High-Tech Design Strategy Clinches OEM Business

Durakon upgrades tooling and process capabilities to win growing share of original equipment market.

Durakon Industries made its mark in automotive by developing thermoformed bedliners for pickup trucks. The company’s Duraliner brand is such a staple of the aftermarket that it’s become a generic term for bedliners, says Dennis DeLeonard, VP of Sales and Marketing.

Duraliner was developed in the late 1970s. By 2000, however, Durakon (Lapeer, MI) was aware that its product lifecycle had peaked. “When you have a product that’s 20 years old and is sold more on the accessories side, it’s not desirable,” DeLeonard notes.

The company decided to broaden its offerings and growth potential by designing and thermoforming original equipment for automakers. The strategy required major investments in tooling, process technology and facilities to satisfy Detroit’s quality standards, as well as persistence in seeking new business and the ability to make design changes while hewing to delivery schedules. This last point is especially important since automakers spend huge amounts of money promoting new-car launches on specific dates.

It was a daunting effort, but in less than a decade Durakon has become a key supplier in a number of OEM programs. Automotive—both original and aftermarket—accounts for virtually all of the company’s business. Durakon is private, but sales are estimated to be around $100 million in 2007, with growth projected for 2008.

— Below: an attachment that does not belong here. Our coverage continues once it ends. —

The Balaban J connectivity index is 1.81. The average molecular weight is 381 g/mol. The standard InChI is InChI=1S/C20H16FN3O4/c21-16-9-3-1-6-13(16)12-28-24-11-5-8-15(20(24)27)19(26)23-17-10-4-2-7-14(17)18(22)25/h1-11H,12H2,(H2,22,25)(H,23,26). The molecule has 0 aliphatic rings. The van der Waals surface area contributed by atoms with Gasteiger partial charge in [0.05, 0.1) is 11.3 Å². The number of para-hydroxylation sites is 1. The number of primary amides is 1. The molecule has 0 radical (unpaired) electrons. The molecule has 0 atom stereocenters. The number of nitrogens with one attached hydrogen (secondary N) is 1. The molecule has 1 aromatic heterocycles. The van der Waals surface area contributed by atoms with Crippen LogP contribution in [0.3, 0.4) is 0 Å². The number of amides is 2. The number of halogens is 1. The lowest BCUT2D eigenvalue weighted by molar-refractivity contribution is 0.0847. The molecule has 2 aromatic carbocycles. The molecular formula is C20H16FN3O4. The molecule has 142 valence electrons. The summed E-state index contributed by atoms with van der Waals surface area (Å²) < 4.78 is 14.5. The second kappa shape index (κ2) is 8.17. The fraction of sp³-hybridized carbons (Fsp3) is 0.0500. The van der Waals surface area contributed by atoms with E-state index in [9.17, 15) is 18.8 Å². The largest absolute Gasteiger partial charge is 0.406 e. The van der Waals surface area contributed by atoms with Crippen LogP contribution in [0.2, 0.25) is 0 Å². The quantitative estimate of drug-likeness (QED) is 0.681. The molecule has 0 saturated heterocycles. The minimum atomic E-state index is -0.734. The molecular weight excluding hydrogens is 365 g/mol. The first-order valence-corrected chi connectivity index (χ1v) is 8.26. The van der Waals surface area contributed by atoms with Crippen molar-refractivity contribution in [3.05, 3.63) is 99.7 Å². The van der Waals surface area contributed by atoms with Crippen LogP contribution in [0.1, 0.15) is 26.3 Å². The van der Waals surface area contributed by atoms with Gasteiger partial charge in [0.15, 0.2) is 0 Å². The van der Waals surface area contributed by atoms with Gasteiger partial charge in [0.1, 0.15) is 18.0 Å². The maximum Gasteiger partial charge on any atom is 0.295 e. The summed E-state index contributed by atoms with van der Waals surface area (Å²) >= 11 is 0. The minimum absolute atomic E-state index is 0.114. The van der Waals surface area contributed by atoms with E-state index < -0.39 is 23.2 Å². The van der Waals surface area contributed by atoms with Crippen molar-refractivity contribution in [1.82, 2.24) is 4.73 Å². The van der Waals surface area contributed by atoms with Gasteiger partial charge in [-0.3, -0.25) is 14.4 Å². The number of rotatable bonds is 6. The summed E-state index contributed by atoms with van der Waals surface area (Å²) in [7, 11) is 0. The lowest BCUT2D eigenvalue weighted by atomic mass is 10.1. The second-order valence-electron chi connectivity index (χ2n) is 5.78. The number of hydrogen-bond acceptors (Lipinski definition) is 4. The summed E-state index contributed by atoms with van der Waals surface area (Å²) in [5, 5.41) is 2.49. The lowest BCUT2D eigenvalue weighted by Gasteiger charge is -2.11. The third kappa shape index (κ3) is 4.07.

Much of Durakon’s success in automotive stems from twin-sheet forming capabilities, and from expertise with paint films, thermoformed laminates that are gaining use on exterior panels and interior parts for their Class-A finish and durability.

Among the paint-film components Durakon has developed are rocker panels for the Buick Lucerne and Cadillac STS-V, front fascia for Jeep and for the Saab 9-7X SUV, and stone-impingement shields for rear fenders of the Chevrolet SSR retro pickup (produced from 2003-06). Front and rear aftermarket bumper covers for three models of the Ford Mustang (V6, GT and Bullitt) will feature a new paint film, chrome, which duplicates the metal’s look.

Durakon also thermoforms rigid tonneau covers, an outgrowth of its bedliner business. The company’s contract to supply these components on the Chevrolet Avalanche sport utility truck was recently extended to 2012. And the company is working with GM on the cargo management system for a truck version of the Hummer sport utility vehicle.

 

Rigorous Design and Performance Criteria

All of these parts meet rigorous design and performance criteria. DeLeonard says that in the critical area of dimensional tolerance, which is key to automotive assembly, thermoformed parts rival or exceed injection molded components. “We can hold parts to fractions of a millimeter in tolerance, which is pretty remarkable.”

Tight tolerances also are essential for the automation Durakon uses in forming and trimming parts. Twin-sheet tonneau covers, for example, are injected with foam during fabrication to improve strength and stiffness. Finished parts are robotically trimmed.

These features, coupled with the large-part capabilities of thermoforming, fast fabrication of tools compared to injection molds and their substantially lower cost, make the process an attractive and growing option for automakers.